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Home Insurance Coverage

Home Insurance Coverage

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Home Insurance Coverage

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  1. Home Insurance Coverage What are several ways you can suffer financial loss when you own a home?

  2. When you own a home, you can suffer financial losses in several ways…A storm could damage your house and a thief could steal it’s contents. A neighbor could slip on your front porch, sustain an injury, and sue you. Fortunately, you can buy insurance to protect yourself from all of these financial losses.

  3. Homeowner’s Insurance • Provides personal property and liability protection for your home.

  4. PERSONAL PROPERTY • The personal property portion of homeowner’s insurance covers damage to or loss of your house and its contents. • It covers: • Physical structure • Unattached structures • Separate garages or storage sheds

  5. PERSONAL PROPERTY • Also covers things in the interior of your home • Furniture • Appliances • Curtains • Clothes • MIGHT even cover personal property stolen from your car and living expenses during a repair if your house is uninhabitable after a loss.

  6. EXCLUSIONS • Some items are specifically excluded or are not covered for their full value. • Coin or other collections • Laptop Computers • Silverware • Valuable Jewelry • Cash • You may have to purchase RIDERS to cover these items.

  7. LIABILITY • The liability portion of your homeowner’s policy covers bodily injury or damage you cause to others while on your property or in other locations. • For example, suppose you have been working on your roof. You leave the ladder up against the house while you go in for lunch. The child next door climbs the ladder and he falls, injuring himself. • Your homeowner’s liability coverage will pay the child’s medical expenses and your legal expenses if the child’s parents sue.

  8. LIABILITY • This also includes damage you do to someone else’s property. • For example, if your homerun breaks your neighbor’s window, your insurance will pay for the window.

  9. LIABILITY • This also applies if you cause injury to someone else or damage to someone else’s property when you are not at home. • IF you hit your homerun in a public park and the ball injures a spectator, you are covered. Homeowner’s insurance DOES NOT cover injuries you cause with your car.

  10. UMBRELLA POLICY • Every year, people are sued for amounts over a million dollars. Most homeowner’s and automobile policies will not protect you from awards of this size. • Coverage is usually limited to $200,00 to $500,000 • You may purchase additional liability coverage at a relatively low cost.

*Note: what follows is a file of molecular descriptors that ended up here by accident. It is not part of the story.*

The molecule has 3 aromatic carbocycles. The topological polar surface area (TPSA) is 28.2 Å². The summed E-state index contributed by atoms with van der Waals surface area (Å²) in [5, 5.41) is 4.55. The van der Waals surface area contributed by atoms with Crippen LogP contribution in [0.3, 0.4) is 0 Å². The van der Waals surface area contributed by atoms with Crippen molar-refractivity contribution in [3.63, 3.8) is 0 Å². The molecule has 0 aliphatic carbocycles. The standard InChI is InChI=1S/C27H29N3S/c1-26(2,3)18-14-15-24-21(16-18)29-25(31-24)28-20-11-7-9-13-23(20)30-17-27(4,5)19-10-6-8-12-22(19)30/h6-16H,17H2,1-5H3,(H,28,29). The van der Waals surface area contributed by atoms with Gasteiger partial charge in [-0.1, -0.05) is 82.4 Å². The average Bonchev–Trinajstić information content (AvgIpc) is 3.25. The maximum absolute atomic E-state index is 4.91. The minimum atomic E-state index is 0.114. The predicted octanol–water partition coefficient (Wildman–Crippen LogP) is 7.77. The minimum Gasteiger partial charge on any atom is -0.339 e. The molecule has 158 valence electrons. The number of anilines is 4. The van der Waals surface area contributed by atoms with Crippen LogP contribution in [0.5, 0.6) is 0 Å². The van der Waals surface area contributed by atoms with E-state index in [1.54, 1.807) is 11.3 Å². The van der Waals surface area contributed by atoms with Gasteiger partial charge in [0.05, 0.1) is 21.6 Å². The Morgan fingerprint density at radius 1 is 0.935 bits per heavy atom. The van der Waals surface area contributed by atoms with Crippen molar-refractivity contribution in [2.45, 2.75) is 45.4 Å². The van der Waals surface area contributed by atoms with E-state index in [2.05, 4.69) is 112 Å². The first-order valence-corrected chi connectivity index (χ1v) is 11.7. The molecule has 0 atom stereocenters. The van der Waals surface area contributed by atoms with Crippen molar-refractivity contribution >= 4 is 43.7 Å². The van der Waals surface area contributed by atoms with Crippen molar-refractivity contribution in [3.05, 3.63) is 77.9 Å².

11. UMBRELLA POLICY • UMBRELLA POLICIES provide additional liability protection beyond that included in an automobile or homeowner’s policy. • A $2 MILLION umbrella policy generally costs less than $1,000 per year.

  12. Special Risk Coverage • Many Americans live in locations that have special risks. • Ordinary Homeowner’s insurance normally does not cover these types of losses. • Floods • Earthquakes • Mudslides

  13. Special Risk Coverage • IF you live where there are unique risks, investigate insurance to cover these types of losses. • Federal programs can help some people pay for this insurance. Your insurance agent will know what is available in your area.

  14. PERIL • Perils are the specific cause of the loss • Most insurance companies offer six basic forms of homeowner's insurance. • The types of perils covered depend on the form you choose.

  15. Renter’s Insurance • Provides about the same property and liability coverage as homeowner’s policy. • It does not cover the structure itself or accidents that take place outside of your rented apartment or house. • Fairly Cheap: $300-$500/Year

  16. 80 Percent Rule • Insurance companies follow an 80 percent rule in reimbursing losses. • Your insurer isn’t required to reimburse you for the total amount of a loss unless your policy covers at least 80 percent of your home’s actual replacement value at the time of your loss.

  17. 80 Percent Rule • This rule applies to any loss, not just the total loss of your house • For Example: if you buy coverage for only 40 percent of your house’s replacement value, then you have only half of the coverage that you should have (40 is half of 80) • So, if a tree falls on your house and causes $10,000 worth of damage, Insurance will only reimburse HALF of the loss. $5,000.